earth

 

 

 

 

 

 

 

 

 

 

 

 

 

Japan

 

1872-1953 | 1969-2004

 

2 Yen, (1872)

2 yen (1872) front
2 yen (1872) back
Courtesy Lyn Knight

 

1 Yen, (1916)
Convertible Silver Note Issue

1 Yen, (1916) front
1 Yen, (1916) back

Enlarge: Front1 Yen, (1916) front
 & Back1 Yen, (1916) back

Front: Takeuchi no Sukune, a legendary grand minister during the reign of Empress Jingu (169-269 AD)

Back: Promise to Pay One Yen in Silver

 

5 Yen, (1930)

5 yen (1930) front
5 yen (1930) back

Enlarge: Front5 yen (1930) front
 & Back5 yen (1930) back

Front: Sugawara Michizane (845-903), Japanese political figure and scholar

Back: 5 Yen

 

10 Yen, (1930)

10 yen (1930) front
10 yen (1930) back

Enlarge: Front10 yen (1930) front
 & Back10 yen (1930) back

Front: Wake no Kiyomaro (733-799), a high-ranking Japanese official during the Nara period

Back: Gooh Shrine

 

10 Yen, (1945), U. S. Propaganda Note

10 yen 1945 front
10 yen 1945 back

Enlarge: Front10 yen 1945 front
 & Back10 yen 1945 back

In the summer of 1945, Japan was showered almost daily by aerial leaflets in such quantity that the Japanese people developed a kind of apathy against them. A novel approach had therefore to be sought to attract renewed attention. The ingenious idea was to reproduce the face side of the then current 10-yen banknote and replace the back by a propaganda message. For who could resist money falling from the sky?

There are four different propaganda leaflets. All have the same exquisitely lithographed front to resemble closely the genuine Japan 10 Yen 1930 banknote but with different messages on the back.

One striking difference between the genuine bills and the counterfeit is that the former has red seal on the front whereas the latter has brown seal. The other difference is that all counterfeit bills bear the serial number 450941 and the block number 1124 on the front.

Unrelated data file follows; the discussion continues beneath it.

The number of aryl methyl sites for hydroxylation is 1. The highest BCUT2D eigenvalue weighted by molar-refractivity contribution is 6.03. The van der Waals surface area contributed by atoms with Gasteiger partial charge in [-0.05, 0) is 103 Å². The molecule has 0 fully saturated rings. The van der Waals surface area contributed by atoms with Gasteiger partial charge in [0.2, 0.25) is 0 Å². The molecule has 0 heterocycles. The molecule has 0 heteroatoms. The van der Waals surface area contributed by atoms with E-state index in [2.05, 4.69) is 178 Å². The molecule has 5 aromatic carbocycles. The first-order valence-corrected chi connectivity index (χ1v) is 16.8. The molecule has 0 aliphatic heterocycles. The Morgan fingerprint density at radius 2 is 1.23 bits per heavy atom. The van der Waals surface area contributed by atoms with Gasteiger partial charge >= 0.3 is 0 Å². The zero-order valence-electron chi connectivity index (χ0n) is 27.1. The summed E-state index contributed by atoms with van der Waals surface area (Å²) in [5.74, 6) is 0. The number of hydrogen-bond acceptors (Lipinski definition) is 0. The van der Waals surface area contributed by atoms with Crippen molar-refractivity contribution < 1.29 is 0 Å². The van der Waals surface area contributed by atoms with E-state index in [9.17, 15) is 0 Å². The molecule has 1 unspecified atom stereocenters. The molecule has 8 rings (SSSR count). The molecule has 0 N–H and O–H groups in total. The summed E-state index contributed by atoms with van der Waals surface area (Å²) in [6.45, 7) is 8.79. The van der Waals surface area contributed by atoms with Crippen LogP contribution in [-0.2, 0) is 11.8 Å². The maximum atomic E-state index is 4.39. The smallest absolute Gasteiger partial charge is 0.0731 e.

The purpose of the leaflets was to stir Japanese resentment against their government and to create fear of inflation.

Translation of the text:

In 1930, when the Gumbatsu (militarists) had not yet started the war in China, you could buy the following items for 10 yen:
* 25 sho (about 20 Kg) of good rice.
* Or material for 8 summer kimonos.
* Or 4 bags (50 Kg packages) of charcoal.

In 1937, after the start of the China Incident, you could buy the following for 10 yen:
* 25 sho of low grade rice.
* Or material for 5 summer kimonos.
* Or 2 bags of charcoal.

Today, after waging three years of hopeless warfare with the world's greatest powers, you can buy the following with 10 yen:
* 1/2 sho of good rice in the black market.
* Or a small amount of charcoal, if you can get it.
* Cotton material, nothing.

This is what your leaders call co-prosperity.

 

Message 2

Message 2

Enlarge: Message 2Message 2

Translation of the text:

5000 Yen

The Gumbatsu is wasting your tax money.
For this war the Gumbatsu has spent the equivalent of 5,000 yen for every Japanese.
Think what you could have done with that.
Every day the war continues more of your money is being wasted.

 

Message 3

Message 3

Enlarge: Message 3Message 3

Translation of the text:

Factory Workers

You have made much money up to now, but what good is it?
You can buy little more with it than you can with this 10 yen.

Those who devote their total energies to war production are the same as soldiers.
You are soldiers of production. But, do you get plenty of beer and rice?
Do you receive specially distributed goods such as soldiers and their families receive?

 

Message 4

Message 4